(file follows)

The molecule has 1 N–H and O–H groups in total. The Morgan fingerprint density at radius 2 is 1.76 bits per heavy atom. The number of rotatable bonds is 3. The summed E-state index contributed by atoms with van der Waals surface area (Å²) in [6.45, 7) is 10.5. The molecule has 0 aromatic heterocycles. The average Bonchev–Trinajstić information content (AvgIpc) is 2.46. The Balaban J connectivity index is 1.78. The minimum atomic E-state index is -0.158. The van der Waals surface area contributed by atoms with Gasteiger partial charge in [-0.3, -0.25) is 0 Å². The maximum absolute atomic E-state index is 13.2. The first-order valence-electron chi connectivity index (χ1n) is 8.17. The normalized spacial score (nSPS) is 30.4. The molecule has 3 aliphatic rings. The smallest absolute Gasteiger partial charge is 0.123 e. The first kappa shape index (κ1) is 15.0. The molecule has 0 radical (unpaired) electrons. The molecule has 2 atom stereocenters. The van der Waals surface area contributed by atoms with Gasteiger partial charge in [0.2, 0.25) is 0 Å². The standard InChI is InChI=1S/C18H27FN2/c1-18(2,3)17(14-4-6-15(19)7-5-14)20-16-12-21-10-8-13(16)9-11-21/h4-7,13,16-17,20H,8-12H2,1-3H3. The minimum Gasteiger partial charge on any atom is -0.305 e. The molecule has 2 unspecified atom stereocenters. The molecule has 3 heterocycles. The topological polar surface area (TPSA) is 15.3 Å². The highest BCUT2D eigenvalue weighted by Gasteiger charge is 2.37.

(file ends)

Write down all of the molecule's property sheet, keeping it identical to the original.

The molecule has 1 N–H and O–H groups in total. The Morgan fingerprint density at radius 2 is 1.76 bits per heavy atom. The number of rotatable bonds is 3. The summed E-state index contributed by atoms with van der Waals surface area (Å²) in [6.45, 7) is 10.5. The molecule has 0 aromatic heterocycles. The average Bonchev–Trinajstić information content (AvgIpc) is 2.46. The Balaban J connectivity index is 1.78. The minimum atomic E-state index is -0.158. The van der Waals surface area contributed by atoms with Gasteiger partial charge in [-0.3, -0.25) is 0 Å². The maximum absolute atomic E-state index is 13.2. The first-order valence-electron chi connectivity index (χ1n) is 8.17. The normalized spacial score (nSPS) is 30.4. The molecule has 3 aliphatic rings. The smallest absolute Gasteiger partial charge is 0.123 e. The first kappa shape index (κ1) is 15.0. The molecule has 0 radical (unpaired) electrons. The molecule has 2 atom stereocenters. The van der Waals surface area contributed by atoms with Gasteiger partial charge in [0.2, 0.25) is 0 Å². The standard InChI is InChI=1S/C18H27FN2/c1-18(2,3)17(14-4-6-15(19)7-5-14)20-16-12-21-10-8-13(16)9-11-21/h4-7,13,16-17,20H,8-12H2,1-3H3. The minimum Gasteiger partial charge on any atom is -0.305 e. The molecule has 2 unspecified atom stereocenters. The molecule has 3 heterocycles. The topological polar surface area (TPSA) is 15.3 Å². The highest BCUT2D eigenvalue weighted by Gasteiger charge is 2.37.